On Pendle Hill


The old woman’s burnished eye added a stamp of theatre.  It rolled at all angles in its sagging socket, barely controllable.  Ugliness is a sign of guilt, the crowds mutter.  Poverty is a sign of sin.  Yet there was no shame in her then as she stared down her accusers, only that ancestral shame that harks back to the nest of vipers.

I’m no judge at heart.  I’m a patient man.  So I recorded the drivel she mouthed as she limped to her fate.  “All your praying is just fighting with shadows,” she hissed.  “Grow up, children, and accept your vulnerability.”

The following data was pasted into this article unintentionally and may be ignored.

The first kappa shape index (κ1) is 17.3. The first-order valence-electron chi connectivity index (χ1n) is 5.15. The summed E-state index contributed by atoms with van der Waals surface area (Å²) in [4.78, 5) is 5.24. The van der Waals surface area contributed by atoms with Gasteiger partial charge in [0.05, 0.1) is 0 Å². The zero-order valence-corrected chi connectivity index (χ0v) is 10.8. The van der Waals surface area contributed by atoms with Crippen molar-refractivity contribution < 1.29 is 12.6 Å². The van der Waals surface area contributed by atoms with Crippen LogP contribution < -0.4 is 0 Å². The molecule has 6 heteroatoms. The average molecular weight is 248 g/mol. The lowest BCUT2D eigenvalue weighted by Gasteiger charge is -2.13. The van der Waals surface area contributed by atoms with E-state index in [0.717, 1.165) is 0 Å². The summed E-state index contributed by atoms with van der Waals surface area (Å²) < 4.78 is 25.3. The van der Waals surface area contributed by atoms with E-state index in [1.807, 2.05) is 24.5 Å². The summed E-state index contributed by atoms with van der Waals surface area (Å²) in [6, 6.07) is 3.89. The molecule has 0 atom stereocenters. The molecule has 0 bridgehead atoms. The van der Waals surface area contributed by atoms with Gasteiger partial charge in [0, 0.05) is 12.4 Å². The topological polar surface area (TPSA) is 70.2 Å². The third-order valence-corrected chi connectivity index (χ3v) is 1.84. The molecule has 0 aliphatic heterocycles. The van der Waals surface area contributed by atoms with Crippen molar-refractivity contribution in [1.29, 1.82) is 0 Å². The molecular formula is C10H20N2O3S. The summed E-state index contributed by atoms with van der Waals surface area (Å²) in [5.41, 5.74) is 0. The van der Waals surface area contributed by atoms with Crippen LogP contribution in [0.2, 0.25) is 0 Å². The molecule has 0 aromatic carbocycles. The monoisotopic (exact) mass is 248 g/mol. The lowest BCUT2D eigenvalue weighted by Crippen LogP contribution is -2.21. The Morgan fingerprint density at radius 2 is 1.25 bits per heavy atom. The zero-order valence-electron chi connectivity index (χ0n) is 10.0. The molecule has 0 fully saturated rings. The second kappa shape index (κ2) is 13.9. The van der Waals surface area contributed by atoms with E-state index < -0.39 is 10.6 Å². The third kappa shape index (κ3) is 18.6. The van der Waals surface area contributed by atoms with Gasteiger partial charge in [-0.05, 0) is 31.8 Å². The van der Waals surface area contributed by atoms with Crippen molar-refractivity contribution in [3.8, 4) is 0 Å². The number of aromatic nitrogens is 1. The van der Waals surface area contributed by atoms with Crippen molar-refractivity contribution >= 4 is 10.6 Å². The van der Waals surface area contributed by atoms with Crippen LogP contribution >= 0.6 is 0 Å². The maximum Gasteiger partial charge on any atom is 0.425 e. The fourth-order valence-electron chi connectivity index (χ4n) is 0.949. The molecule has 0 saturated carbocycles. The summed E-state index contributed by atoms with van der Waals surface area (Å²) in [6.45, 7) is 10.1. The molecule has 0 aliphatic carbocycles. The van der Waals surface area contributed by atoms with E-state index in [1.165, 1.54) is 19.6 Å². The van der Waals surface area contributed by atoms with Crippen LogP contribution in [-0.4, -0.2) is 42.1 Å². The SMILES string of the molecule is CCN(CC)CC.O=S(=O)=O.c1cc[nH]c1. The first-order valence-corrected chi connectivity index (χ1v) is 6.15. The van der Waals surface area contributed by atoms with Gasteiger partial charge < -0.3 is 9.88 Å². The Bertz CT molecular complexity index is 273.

Then we drowned her in the fountain.  Then we drowned her cat.


This piece of flash fiction was written in response to the Wordle Challenge #29 at Mindlovemisery’s Menagerie, where all stories in the link-up were prompted by the wordle at the top of this post.  The rules are that at least 10 of the given words are to be used. This time I used all of the words, although “sciamachy” appears only by definition in the old woman’s speech.